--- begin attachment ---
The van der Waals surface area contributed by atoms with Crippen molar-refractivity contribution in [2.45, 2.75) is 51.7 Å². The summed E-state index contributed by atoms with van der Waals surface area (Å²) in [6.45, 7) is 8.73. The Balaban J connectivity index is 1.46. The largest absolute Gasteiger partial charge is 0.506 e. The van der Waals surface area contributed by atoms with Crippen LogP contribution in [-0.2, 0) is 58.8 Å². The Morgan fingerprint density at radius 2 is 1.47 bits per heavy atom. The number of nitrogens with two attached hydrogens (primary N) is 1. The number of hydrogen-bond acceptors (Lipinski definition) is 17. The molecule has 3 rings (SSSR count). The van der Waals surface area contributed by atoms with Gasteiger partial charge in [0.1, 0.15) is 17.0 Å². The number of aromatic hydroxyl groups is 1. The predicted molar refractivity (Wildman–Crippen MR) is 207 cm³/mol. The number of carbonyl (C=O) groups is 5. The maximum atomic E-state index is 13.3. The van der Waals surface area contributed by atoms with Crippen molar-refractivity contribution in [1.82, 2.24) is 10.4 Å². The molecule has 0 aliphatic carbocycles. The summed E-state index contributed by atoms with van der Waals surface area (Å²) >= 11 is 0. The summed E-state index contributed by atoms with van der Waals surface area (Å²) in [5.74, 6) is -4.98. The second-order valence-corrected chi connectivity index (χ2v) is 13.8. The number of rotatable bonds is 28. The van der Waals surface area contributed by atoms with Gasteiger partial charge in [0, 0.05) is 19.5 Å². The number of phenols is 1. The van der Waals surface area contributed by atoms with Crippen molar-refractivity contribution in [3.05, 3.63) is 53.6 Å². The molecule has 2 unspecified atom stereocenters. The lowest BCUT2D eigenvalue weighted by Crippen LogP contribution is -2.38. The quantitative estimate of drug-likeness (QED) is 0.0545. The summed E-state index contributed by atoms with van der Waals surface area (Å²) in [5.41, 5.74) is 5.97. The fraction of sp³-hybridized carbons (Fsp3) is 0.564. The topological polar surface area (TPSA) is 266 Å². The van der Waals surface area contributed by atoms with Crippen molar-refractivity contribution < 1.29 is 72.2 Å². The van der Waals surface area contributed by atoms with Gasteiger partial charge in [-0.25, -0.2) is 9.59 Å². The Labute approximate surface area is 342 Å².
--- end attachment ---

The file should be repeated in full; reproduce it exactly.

The van der Waals surface area contributed by atoms with Crippen molar-refractivity contribution in [2.45, 2.75) is 51.7 Å². The summed E-state index contributed by atoms with van der Waals surface area (Å²) in [6.45, 7) is 8.73. The Balaban J connectivity index is 1.46. The largest absolute Gasteiger partial charge is 0.506 e. The van der Waals surface area contributed by atoms with Crippen LogP contribution in [-0.2, 0) is 58.8 Å². The Morgan fingerprint density at radius 2 is 1.47 bits per heavy atom. The number of nitrogens with two attached hydrogens (primary N) is 1. The number of hydrogen-bond acceptors (Lipinski definition) is 17. The molecule has 3 rings (SSSR count). The van der Waals surface area contributed by atoms with Gasteiger partial charge in [0.1, 0.15) is 17.0 Å². The number of aromatic hydroxyl groups is 1. The predicted molar refractivity (Wildman–Crippen MR) is 207 cm³/mol. The number of carbonyl (C=O) groups is 5. The maximum atomic E-state index is 13.3. The van der Waals surface area contributed by atoms with Crippen molar-refractivity contribution in [1.82, 2.24) is 10.4 Å². The molecule has 0 aliphatic carbocycles. The summed E-state index contributed by atoms with van der Waals surface area (Å²) >= 11 is 0. The summed E-state index contributed by atoms with van der Waals surface area (Å²) in [5.74, 6) is -4.98. The second-order valence-corrected chi connectivity index (χ2v) is 13.8. The number of rotatable bonds is 28. The van der Waals surface area contributed by atoms with Gasteiger partial charge in [0, 0.05) is 19.5 Å². The number of phenols is 1. The van der Waals surface area contributed by atoms with Crippen molar-refractivity contribution in [3.05, 3.63) is 53.6 Å². The molecule has 2 unspecified atom stereocenters. The lowest BCUT2D eigenvalue weighted by Crippen LogP contribution is -2.38. The quantitative estimate of drug-likeness (QED) is 0.0545. The summed E-state index contributed by atoms with van der Waals surface area (Å²) in [5.41, 5.74) is 5.97. The fraction of sp³-hybridized carbons (Fsp3) is 0.564. The topological polar surface area (TPSA) is 266 Å². The van der Waals surface area contributed by atoms with Crippen molar-refractivity contribution < 1.29 is 72.2 Å². The van der Waals surface area contributed by atoms with Gasteiger partial charge in [-0.25, -0.2) is 9.59 Å². The Labute approximate surface area is 342 Å².